Rio Tinto’s Oyu Tolgoi underground copper mine project in Mongolia is estimated to be completed two and a half years late and with a $1.9 billion overrun.
Meanwhile, more than seven years after its expected opening, Germany continues to wait to “pop the champagne” at its much anticipated Berlin Brandenburg airport. With costs having risen from $3 billion to $8 billion, and with completion now scheduled for October of 2020, in the end, there might not be much champagne popping.
Project management, let alone Megaproject management is a tough gig, and blowouts are about much more than a missed party, or an embarrassing moment splashed all over headlines. I have personally seen reputations stained, and careers “ruined” when projects go off the rails.
The Right Tools for the Job
In an industry where no two projects are the same, and new challenges are faced daily, if not by the hour, there is not just one solution that will fix every issue. The art of project management and avoiding blowouts is knowing when to intervene and which tool to wield.
All project managers have developed methods based on experience. However, according to a comprehensive McKinsey article, six proven methods can be used to help turn blowouts around.
1. Build a turnaround team
Dropshipping experts into a project midway through to save the project rarely works. What is needed is an improved process for an overall change in direction.
Project owners should organize internal and external teams with complementary skillsets and turnaround experience. These teams should work cohesively, integrating their varied knowledge bases and analytical skills to find solutions to specific issues. Roles must clearly be defined, and the team must be equipped with project control tools that allow for costs and progress tracking.
2. Create an information framework
With all the technology available today, it’s hard to imagine any project, large or small, running disparate systems to manage project data. Creating a project dashboard that aggregates data and holds one singular version of the truth, easily accessible to all parties, will improve timely decision making. A harmonized system will also mitigate costly errors.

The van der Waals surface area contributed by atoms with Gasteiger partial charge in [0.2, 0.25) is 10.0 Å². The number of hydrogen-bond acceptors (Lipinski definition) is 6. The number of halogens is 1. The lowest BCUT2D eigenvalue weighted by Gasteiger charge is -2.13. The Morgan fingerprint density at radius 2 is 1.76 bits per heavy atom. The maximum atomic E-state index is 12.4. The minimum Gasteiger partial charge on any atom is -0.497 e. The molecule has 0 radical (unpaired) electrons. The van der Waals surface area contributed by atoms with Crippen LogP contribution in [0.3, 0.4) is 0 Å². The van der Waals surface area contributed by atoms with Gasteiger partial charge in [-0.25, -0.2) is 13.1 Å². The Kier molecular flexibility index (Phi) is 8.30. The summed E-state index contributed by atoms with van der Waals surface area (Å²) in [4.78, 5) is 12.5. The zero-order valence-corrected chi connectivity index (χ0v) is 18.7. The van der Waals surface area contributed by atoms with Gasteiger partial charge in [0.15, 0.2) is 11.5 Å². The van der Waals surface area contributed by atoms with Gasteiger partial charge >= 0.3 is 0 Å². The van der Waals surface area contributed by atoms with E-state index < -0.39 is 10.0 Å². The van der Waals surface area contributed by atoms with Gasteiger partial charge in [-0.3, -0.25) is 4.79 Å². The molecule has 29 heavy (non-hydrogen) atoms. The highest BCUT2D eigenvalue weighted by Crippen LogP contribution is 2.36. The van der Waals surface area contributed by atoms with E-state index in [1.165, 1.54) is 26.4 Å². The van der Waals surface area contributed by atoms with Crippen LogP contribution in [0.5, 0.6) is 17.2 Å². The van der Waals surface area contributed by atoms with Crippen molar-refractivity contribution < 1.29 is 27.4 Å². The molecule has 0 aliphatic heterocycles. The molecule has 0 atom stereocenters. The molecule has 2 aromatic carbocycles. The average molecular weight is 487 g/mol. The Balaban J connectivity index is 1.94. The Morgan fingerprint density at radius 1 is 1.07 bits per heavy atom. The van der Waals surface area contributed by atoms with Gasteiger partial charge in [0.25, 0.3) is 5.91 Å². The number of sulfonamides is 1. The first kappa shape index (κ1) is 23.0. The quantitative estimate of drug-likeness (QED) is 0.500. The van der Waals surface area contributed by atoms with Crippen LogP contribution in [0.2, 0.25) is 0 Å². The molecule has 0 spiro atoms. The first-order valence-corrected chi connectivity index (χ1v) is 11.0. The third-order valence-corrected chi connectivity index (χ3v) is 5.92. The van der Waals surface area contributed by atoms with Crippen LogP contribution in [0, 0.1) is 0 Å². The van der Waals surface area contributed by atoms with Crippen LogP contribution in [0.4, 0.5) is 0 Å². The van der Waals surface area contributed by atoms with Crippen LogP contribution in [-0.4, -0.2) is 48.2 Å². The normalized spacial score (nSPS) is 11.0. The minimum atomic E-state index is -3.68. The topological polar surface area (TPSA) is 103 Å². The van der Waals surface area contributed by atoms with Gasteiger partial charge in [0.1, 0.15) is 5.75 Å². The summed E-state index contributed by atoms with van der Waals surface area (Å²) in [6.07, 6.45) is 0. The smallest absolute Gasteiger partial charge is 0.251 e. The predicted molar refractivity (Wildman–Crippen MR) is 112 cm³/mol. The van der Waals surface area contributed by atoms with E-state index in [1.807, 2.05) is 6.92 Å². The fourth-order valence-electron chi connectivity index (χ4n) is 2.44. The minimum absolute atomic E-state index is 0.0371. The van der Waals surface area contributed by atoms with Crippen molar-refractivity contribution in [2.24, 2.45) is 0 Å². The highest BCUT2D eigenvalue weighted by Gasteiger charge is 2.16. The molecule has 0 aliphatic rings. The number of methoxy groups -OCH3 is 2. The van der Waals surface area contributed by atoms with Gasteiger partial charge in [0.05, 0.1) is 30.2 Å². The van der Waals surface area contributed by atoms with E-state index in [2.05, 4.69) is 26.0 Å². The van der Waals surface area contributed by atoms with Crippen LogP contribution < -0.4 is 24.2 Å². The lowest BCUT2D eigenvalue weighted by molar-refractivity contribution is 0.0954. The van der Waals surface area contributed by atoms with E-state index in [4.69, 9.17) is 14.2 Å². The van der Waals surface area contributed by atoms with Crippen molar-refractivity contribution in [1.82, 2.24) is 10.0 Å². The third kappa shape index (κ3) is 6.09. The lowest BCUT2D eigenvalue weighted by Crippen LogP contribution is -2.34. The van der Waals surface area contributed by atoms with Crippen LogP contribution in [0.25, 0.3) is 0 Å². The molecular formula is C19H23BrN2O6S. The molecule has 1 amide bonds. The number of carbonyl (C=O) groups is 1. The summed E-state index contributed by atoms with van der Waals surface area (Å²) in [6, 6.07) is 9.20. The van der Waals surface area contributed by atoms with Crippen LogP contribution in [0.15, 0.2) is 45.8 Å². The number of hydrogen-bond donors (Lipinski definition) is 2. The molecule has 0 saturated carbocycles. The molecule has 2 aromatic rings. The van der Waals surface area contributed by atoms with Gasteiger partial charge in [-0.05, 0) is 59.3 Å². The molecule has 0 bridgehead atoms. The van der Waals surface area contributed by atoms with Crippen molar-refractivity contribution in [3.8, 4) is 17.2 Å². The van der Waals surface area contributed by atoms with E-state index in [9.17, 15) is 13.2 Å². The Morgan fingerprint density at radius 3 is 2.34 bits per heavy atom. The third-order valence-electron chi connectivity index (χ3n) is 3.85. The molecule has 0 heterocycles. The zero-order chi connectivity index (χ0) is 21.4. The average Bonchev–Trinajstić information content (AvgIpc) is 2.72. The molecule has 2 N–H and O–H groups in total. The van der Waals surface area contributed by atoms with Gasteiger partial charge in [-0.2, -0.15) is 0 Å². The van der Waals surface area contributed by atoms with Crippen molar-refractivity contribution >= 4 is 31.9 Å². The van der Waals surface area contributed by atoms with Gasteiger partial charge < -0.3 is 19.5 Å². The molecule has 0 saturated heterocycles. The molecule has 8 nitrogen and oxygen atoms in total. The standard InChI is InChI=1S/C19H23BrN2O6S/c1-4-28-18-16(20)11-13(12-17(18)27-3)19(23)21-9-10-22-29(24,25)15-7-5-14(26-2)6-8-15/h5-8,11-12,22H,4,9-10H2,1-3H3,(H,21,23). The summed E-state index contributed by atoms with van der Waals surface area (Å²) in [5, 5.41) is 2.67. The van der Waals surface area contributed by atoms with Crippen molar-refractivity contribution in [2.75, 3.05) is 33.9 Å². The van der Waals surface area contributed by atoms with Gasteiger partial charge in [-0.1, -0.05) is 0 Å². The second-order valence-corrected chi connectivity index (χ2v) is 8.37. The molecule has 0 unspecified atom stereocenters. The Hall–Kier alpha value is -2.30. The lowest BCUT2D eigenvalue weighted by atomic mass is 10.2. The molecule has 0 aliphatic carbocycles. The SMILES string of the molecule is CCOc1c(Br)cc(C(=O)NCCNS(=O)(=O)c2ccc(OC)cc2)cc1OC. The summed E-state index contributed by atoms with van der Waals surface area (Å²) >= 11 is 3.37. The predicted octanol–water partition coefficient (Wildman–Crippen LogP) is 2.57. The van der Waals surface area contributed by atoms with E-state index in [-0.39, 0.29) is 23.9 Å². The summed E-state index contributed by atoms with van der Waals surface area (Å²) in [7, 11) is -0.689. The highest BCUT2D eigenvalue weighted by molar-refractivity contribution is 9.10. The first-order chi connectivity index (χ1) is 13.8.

3. Productivity control
Controlling costs and ensuring the project remains on target requires tight controls on productivity. Efficiency is found through a thorough examination of processes, with the objective of removing waste such as supply chain delays, or labor productivity.
Whether the team implements lean six-sigma or a less formal procedure, the goal is to see smooth handoffs between trades, collaborative workflow plans, and finely tuned resource management.
4. Diagnostic infrastructure
When a project becomes distressed, project owners typically earmark one or two areas of concern to drive improvements. However, problems often require a more in-depth analysis to get to the root cause and understand how issues are interconnected before project managers can set a change plan that will have any meaningful impact.
To ensure a thorough analysis, the diagnostic process must be methodical. Creating a visual of the diagnostic infrastructure of critical activities, as well as the supportive functions and how they interface affords a beneficial viewpoint for identifying issues and determining solutions.
5. Redefining targets
Revising project plans and targets midstream requires a strong change-management program run by people skilled in resetting baselines and driving cultural shifts. New objectives must be driven from the top-down, ensuring clear communication to fight inertia and gain alignment. The project team, contractors, and sub-trades must be onboard, empowered, and held accountable for reaching targets.
6. Transition planning
We have seen many instances where construction and operations often work in different silos, using a waterfall approach when it comes to information sharing. This can cause significant loss in production time, as operations struggle through commissioning as well as the learning curve required to run an efficient operation. Establishing an operational readiness organization from the onset and building transition planning into the workflow allows operations to gain valuable insights on design decisions and learn what it is they need to learn before it begins costing them valuable production time.
New times require new mindsets, and significant challenges need big ideas. Avoiding blowouts is no small task. While we know what works and what doesn’t in the traditional small project world, we should remain open to new ideas and imagine better ways forward.